Ryan Tannehill – His auction price rose slightly after the Julio Jones trade, but Tannehill remains perennially undervalued. The Titans lost their offensive coordinator Art Smith to the Falcons, so some caution is warranted, but have you ever seen a quarterback account for 40 touchdowns and then barely crack the Top 12 in drafts at the position the following year? The disdain for Tannehill’s chances is odd but consistent. His auction price will be higher than the bargain-basement shoppers want to pay but lower than the top 7-8 quarterbacks. He is the perfect quarterback for you to be targeting in every auction you are in this summer.
Tom Brady - This is a tough one because there might be somebody in your draft who is high on Brady. If that's the case don't overpay or it ruins the point. But there is growing evidence that he can be had for low QB1 prices in auctions and he has the potential to deliver well beyond that. Unlike some other targets, it is wise to let people fill up their rosters with their starting QBs and try avoid having Brady be nominated for as long as possible. Either way, pay attention to the price on Brady as he's likely to be cheaper than the QBs being drafted around him. Last year Brady was banged up with a knee injury, was learning a new offense, and was adjusting to new receivers (including Antonio Brown coming in late in the year). Last season's 40 touchdowns through the air is achievable once again, and the upside is there for a monster season for Brady. See if you can land Brady for a discount.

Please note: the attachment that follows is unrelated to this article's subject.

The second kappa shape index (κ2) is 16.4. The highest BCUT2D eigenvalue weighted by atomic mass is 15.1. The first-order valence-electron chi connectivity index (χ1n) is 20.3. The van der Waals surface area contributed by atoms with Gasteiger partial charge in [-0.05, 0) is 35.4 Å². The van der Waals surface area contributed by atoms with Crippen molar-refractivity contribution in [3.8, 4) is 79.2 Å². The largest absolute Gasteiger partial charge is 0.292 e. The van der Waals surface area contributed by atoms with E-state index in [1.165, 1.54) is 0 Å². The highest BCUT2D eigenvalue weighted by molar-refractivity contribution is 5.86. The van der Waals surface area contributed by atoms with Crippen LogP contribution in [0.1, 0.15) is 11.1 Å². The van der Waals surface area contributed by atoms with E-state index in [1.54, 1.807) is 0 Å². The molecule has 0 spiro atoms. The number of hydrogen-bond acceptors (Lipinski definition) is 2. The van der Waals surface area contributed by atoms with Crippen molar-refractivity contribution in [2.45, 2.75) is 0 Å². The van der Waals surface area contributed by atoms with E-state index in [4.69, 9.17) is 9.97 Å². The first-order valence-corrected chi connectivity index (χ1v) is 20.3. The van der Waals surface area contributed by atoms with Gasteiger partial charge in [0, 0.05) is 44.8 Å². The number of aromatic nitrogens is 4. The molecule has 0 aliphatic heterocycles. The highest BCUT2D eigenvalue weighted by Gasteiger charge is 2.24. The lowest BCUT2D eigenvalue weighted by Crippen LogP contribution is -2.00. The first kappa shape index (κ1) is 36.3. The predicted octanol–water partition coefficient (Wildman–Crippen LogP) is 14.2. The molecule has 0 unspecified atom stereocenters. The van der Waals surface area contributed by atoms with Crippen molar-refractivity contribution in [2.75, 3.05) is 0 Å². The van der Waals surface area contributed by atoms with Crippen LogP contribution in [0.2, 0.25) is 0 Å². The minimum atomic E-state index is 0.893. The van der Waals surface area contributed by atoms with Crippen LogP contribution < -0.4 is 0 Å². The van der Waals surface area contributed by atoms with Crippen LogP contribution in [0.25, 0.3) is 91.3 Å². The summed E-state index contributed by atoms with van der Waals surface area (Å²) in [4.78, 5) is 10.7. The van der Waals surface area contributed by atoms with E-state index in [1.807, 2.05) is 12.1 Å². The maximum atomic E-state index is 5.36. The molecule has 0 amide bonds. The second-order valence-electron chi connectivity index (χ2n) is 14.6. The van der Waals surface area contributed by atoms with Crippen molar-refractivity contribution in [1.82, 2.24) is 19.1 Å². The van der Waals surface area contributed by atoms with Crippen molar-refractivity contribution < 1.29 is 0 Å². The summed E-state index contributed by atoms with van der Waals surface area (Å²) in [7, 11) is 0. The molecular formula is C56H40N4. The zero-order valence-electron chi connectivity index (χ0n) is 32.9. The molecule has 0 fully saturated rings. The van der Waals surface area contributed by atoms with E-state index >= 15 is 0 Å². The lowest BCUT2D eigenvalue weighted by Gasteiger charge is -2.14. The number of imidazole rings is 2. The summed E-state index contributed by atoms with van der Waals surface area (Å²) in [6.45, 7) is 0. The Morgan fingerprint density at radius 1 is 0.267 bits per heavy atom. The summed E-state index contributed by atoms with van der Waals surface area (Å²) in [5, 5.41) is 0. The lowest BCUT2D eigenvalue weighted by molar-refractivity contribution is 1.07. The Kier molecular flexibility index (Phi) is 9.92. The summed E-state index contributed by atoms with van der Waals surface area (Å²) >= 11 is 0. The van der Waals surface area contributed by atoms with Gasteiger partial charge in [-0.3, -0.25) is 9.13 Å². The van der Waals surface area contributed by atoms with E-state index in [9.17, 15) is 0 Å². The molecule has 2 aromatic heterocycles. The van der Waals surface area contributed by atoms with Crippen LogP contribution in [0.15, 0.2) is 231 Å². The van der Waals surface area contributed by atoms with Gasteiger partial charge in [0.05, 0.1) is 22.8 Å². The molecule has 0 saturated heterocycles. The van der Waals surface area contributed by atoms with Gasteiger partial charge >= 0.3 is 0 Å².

Kirk Cousins – It seems like Cousins has been a quarterback target for auction drafters since the beginning of time. But here he is again. He threw for what might be the quietest 35 touchdowns in recent memory, and though his wide receivers are both going off the board as Top 20 options, his price still lags in the mid-QB2 range. What is even better for auction drafters is that if you want to grab him as your QB1 he is only a few dollars ($5 Average Auction Value [AAV] right now) and has thrown for 30+ touchdowns in two of the last three seasons. That kind of value is hard to come by. He can be paired with a riskier option loaded with upside (see below) for the perfect auction quarterback combination.